Rethinking organizational change management
Change is constant.Everyone of us has been in a situation where a shift in our lives or surroundings has happened, leaving us feeling anxious or excited, but expectant of things to come.
The concept of change has been underlying most things in my life for the last year, since I moved country. Even though the cultural change from one Scandinavian country to another has not been too drastic, every change situation, big or small, is always a situation of discomfort. That is just how our brains work.
Our brains are extremely effective in tenaciously maintaining the status quo. At the same time, we wouldn’t be human if we couldn’t change. Human society is one of constant change and reinvention. As modern humans we are geared to life-long learning and growth.
Why is change often a situation of discomfort?
According to neuroscientific research, even when faced with a life-threatening situation, people tend to resist change despite knowing the repercussions. At the heart of this resistance and overcoming it, is the difficulty of changing ones’ behavior.
The design of the brain may predispose us to taking the easy way out and another function to resist change. Much of what we do on a daily basis happens without thinking—driving a car, browsing the supermarket aisle or running a meeting.These simple behaviours have been shaped by repeated training and experience making them habitual.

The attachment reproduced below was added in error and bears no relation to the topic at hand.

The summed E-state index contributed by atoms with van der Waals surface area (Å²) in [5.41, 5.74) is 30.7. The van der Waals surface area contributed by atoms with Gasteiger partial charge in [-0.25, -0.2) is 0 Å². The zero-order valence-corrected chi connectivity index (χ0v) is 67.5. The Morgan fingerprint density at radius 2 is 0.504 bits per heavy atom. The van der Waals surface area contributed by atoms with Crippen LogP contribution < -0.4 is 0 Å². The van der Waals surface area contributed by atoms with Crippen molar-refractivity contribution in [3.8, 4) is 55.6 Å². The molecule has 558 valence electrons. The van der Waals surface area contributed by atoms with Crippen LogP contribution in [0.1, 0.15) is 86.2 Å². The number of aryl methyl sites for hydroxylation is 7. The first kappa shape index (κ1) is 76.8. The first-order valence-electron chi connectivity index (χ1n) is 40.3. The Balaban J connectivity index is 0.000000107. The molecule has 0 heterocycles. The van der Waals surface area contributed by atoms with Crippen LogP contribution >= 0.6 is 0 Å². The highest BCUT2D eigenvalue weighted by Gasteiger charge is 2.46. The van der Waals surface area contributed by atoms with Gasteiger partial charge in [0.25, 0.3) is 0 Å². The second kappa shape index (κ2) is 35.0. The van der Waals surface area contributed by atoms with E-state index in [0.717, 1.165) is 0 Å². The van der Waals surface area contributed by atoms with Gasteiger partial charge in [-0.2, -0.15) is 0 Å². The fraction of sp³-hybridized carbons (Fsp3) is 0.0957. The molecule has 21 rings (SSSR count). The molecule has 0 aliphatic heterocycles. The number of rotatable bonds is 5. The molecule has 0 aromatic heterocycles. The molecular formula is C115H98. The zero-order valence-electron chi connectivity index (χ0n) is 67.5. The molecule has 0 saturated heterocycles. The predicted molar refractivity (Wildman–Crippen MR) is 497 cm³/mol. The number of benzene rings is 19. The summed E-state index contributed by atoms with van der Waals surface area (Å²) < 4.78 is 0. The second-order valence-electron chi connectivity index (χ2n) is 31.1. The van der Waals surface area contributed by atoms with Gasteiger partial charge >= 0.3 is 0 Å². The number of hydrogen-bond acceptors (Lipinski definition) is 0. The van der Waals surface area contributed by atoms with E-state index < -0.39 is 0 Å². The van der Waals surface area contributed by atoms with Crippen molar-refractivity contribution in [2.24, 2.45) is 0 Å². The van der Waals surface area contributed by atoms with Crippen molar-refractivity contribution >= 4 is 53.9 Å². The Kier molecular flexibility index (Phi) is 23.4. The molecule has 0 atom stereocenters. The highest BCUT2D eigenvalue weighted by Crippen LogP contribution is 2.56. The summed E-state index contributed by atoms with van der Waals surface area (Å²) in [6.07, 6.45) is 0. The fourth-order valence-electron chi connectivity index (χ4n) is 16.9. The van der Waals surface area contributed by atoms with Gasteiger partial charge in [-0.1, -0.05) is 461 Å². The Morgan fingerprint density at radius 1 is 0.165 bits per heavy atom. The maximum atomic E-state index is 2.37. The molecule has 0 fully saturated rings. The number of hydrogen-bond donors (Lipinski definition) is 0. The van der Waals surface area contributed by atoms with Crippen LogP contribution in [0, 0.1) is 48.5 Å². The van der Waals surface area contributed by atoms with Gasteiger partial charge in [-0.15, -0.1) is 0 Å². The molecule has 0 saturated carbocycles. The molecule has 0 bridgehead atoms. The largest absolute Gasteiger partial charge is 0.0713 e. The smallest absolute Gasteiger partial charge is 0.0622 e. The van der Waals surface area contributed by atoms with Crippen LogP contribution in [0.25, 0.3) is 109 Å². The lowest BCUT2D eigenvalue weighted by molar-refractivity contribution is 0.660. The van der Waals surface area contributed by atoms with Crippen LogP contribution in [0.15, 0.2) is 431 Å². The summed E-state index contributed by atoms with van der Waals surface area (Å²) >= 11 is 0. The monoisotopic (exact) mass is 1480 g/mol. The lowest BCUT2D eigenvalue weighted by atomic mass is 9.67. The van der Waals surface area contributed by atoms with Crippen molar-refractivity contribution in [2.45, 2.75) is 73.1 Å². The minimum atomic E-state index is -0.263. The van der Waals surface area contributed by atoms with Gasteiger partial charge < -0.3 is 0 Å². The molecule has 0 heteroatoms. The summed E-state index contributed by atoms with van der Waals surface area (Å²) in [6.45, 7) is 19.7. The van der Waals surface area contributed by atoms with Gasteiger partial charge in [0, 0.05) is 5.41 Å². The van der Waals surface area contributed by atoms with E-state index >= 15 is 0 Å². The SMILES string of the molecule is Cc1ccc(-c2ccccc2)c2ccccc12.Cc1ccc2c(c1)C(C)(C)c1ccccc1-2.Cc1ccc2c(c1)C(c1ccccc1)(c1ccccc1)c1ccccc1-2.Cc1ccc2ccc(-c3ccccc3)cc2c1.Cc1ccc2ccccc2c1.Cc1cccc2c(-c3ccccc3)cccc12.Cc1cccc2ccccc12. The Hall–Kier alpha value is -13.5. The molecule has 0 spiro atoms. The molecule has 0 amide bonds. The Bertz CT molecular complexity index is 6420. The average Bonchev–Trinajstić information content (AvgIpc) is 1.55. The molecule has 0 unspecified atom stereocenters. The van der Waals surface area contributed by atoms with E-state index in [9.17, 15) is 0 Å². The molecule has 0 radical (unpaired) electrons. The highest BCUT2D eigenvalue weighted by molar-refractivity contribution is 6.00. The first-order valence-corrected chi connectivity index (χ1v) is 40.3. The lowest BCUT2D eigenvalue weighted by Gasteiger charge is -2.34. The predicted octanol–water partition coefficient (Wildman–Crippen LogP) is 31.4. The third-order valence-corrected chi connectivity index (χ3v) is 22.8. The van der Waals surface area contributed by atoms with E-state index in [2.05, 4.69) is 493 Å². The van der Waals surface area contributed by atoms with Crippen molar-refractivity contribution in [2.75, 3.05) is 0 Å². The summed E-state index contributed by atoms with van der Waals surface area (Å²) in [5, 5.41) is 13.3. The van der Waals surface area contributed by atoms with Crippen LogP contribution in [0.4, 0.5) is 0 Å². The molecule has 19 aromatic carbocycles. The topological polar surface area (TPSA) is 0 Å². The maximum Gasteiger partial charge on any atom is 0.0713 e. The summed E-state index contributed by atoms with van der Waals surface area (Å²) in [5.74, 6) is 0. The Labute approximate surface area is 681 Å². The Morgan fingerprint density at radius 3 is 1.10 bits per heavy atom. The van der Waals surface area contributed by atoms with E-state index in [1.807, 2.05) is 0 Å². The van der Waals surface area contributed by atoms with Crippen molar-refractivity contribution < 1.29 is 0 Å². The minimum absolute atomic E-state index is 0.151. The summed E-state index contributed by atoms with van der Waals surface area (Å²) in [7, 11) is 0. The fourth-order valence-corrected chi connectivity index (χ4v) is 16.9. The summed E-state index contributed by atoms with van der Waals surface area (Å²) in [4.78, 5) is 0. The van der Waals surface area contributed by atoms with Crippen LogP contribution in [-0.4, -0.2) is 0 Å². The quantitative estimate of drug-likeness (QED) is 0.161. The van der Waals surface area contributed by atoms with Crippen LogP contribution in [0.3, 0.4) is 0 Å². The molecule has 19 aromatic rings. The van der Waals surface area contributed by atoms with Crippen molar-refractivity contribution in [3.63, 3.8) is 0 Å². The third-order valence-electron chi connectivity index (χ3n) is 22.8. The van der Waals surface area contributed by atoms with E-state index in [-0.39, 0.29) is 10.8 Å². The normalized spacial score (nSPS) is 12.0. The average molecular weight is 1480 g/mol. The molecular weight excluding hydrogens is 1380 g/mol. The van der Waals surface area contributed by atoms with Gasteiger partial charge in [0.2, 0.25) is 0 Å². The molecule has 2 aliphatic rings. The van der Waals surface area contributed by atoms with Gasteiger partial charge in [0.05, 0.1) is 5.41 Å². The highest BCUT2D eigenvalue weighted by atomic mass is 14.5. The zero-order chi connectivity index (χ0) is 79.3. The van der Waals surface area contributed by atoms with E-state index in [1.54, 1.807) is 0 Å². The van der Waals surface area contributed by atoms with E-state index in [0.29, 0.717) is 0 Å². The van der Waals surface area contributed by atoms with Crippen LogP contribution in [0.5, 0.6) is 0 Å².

Fear is a good servant but a bad master
As creatures of habit, in the early days of human kind, survival depended on our ability to detect errors in our environment and react quickly and instinctively to avoid threat. We still have much of the same brain as our ancestors had: when something changes, our brains perceive a difference between what we expect and what occurs. A rapid-fire signal is produced and we become afraid.
Fear is one of our best weapons against danger. It can also negatively hold us back, because it keeps us from exploring the unknown or trying something new.
Professors Gilles Hillary from the INSEAD graduate business school and Managing Director Vip Viyas have found that fear as an emotion, significantly effects not only organisations, but management styles as well. It is not risk-management as some managers think, but something quite the opposite. For the organization it tends to have very negative impacts: fear kills initiative and pro-social behaviors. It suffocates innovation and undermines future growth.
Hillary and Viyas identified a predictable pattern of characteristics defining a change resistant or otherwise fearful organisation:
- An absence of frank and open dialogue. For example, when important conversations happen either before or after meetings, but everyone remains silent during official discussions.
- A resistance to participate, for fear of being ridiculed, overlooked or “shot down”.
- Only notional alignment (“lip-service”) on action plans, underpinned by a collective belief that those plans will be ineffective anyway.
- A partial or total reluctance to pass any bad news upwards.
- A culture of “going through the motions” without any real engagement; and
- A focus on salient but unlikely catastrophic outcomes.
How then, can we as leaders use the emotions which make us human, to lead our organisations to a better future?
Changing the culture, changing the game
In their book “Change the Culture, Change the Game”, Roger Connors and Tom Smith, New York Times bestselling authors and management consultants, suggest one approach to leading change, addressing fear and peoples’ behaviour.